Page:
January 26, 2003


Before I get to today's entry, I want to let everyone know that the voting for Baseball Primer's Primey Awards are done and this blog finished second in the "Best Internet Weblog" category.

Baseball Prospectus won in a landslide, but I am more than happy to finish 2nd to them.

On to the baseball...

The Dodgers got Daryle Ward from the Astros for minor-league pitcher Ruddy Lugo.

This deal is a relatively inconsequential one.

The Dodgers have Fred McGriff at 1B and Brian Jordan and Shawn Green in the outfield corners, so Daryle Ward doesn't have much chance of starting in 2003.

However, just a couple of years ago, Ward was a pretty good prospect.

Check out his minor league numbers:

Year    Level     AB     AVG     OBP     SLG    AB/HR    AB/2B    AB/BB

1997 AA 422 .329 .398 .524 22.2 16.9 9.2
1998 AAA 463 .305 .361 .525 20.1 15.0 11.3
1999 AAA 241 .353 .416 .772 8.5 16.1 10.5

Those are some very good minor league numbers.

Strangely, Ward's plate discipline went down (albeit slightly) as he got more experience, which is the opposite of what usually happens.

As he got older, some of his doubles started becoming homers, with some of his singles becoming doubles.

Ward looked to be a .300+ hitter capable of 35+ homers, lots of doubles and a few walks.

The problem was, when he got to the minors, he was no longer able to hit for a great batting average and, since he never walked very much to begin with, his on-base % was usually pretty awful.

Year       AB      AVG      OBP      SLG     AB/HR     AB/2B     AB/BB

1999 150 .273 .311 .473 18.8 25.0 16.7
2000 264 .258 .295 .538 13.2 26.4 17.6
2001 213 .263 .323 .460 23.7 14.2 11.2
2002 453 .276 .324 .424 37.8 14.6 13.7

Now, that is a strange career progression.

Ward broke into the Majors at 24.

Since then, his home run power has gradually disappeared, while his doubles power has increased.

Normally it is the exact opposite.

And, like I said, he has not been able to hit for the same type of average that he did in the minor leagues.

His career Major League average is .269.

A .269 hitter that doesn't walk at all is going to have a tough time being very valuable, unless he hits for some major power.

And it looked like Daryle Ward would hit for some major power and he even did for a little while.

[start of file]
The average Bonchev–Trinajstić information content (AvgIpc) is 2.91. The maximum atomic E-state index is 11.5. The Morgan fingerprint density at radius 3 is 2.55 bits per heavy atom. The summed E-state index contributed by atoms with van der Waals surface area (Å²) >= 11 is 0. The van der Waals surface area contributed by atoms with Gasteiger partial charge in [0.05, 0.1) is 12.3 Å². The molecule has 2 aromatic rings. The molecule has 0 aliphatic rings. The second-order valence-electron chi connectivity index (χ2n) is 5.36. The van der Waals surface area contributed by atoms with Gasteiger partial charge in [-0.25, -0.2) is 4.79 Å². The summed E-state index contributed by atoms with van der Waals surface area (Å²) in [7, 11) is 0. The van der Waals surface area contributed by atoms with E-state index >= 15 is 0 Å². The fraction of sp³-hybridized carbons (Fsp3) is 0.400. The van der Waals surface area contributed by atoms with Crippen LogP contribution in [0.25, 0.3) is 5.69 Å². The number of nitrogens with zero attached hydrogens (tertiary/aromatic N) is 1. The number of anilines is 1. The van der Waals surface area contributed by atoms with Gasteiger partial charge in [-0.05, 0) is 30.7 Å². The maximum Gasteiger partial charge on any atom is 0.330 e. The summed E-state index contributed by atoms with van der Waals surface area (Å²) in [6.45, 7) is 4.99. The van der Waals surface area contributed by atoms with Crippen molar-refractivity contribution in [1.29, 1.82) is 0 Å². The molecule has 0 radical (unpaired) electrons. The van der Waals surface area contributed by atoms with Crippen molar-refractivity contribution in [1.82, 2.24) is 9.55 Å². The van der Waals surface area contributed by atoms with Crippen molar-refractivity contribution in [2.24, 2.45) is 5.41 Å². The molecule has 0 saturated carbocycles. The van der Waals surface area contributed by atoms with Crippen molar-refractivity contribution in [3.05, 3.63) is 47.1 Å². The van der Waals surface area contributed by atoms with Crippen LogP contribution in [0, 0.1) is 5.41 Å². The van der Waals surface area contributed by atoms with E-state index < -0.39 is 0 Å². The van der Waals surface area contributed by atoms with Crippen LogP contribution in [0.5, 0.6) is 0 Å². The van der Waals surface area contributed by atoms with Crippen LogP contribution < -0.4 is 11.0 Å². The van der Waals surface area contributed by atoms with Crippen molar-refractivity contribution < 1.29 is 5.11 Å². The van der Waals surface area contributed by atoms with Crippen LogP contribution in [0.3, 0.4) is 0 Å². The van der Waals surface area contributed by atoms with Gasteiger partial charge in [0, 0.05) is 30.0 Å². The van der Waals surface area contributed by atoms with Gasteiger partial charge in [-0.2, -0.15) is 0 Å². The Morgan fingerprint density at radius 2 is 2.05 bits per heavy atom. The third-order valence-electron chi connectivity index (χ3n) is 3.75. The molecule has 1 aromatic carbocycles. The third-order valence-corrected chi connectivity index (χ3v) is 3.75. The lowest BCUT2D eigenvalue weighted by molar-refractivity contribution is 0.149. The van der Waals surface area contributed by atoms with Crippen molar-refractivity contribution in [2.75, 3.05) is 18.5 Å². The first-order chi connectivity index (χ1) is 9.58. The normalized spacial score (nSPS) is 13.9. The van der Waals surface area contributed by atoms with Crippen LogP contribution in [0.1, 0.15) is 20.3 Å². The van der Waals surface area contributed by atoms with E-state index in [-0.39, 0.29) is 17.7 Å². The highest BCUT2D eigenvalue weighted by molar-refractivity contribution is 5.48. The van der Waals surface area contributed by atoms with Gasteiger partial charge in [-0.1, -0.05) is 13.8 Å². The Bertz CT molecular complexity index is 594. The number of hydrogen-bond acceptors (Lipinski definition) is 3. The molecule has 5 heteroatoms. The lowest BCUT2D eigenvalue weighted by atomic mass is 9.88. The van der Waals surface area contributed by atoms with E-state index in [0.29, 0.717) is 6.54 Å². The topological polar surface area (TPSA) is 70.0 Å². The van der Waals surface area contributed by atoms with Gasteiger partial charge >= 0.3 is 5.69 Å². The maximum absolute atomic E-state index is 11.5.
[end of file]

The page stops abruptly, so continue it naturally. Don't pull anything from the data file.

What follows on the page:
But his power is regressing, to the point that he hit a homer every 40 at bats in 2002, which is not a very good number at all.

Daryle Ward was a very promising minor league prospect and his game was based on a high batting average and lots of power, both homers and doubles.

His one major blemish in the minors was that he never walked.

And, once he got to the Majors, his average plummetted and his home run power has gradually vanished and, with his plate discipline continuing to be crappy, he has become a very mediocre player, at best.

Unless he has been hiding an injury over the past couple of seasons, I am inclined to think that the sudden drop off in power is because of something wrong in his swing, a hitch or hole or something.

His average has maintained the same level throughout his ML career and his doubles power is actually rising, so I think it is simply some adjustment he made that has caused his home run power to dry up.

Ward is in some serious need of a good hitting coach.

He would be best served to learn a little plate discipline, which would help him be a more valuable player, regardless of whether or not his batting average ever approaches his minor league levels.

Another possibility for the drop in Ward's power is that pitchers and coaches around the NL have learned that they simply don't have to give him anything good to hit.

Why throw him good, hittable strikes when he'll swing at anything?

You certainly are not in any danger of walking him most of the time.

Daryle Ward can still be a valuable player, in an outfield corner, first base or at designated hitter.

But, he is a perfect example of what not having plate discipline can do to a hitter when some of their other skills start letting them down.

Ward needs to learn to take a few more walks and he needs to find a way to rediscover his home run power.

The Dodgers are hoping he can find both.

I don't think he'll ever be a great hitter, but he's got a good chance of getting back to his 1999/2000 levels.

As for the guy the Astros got for Ward, Ruddy Lugo...

I think he is an interesting prospect.

Combined, between A and AA last year, Lugo pitched 120 innings, primarily as a reliever.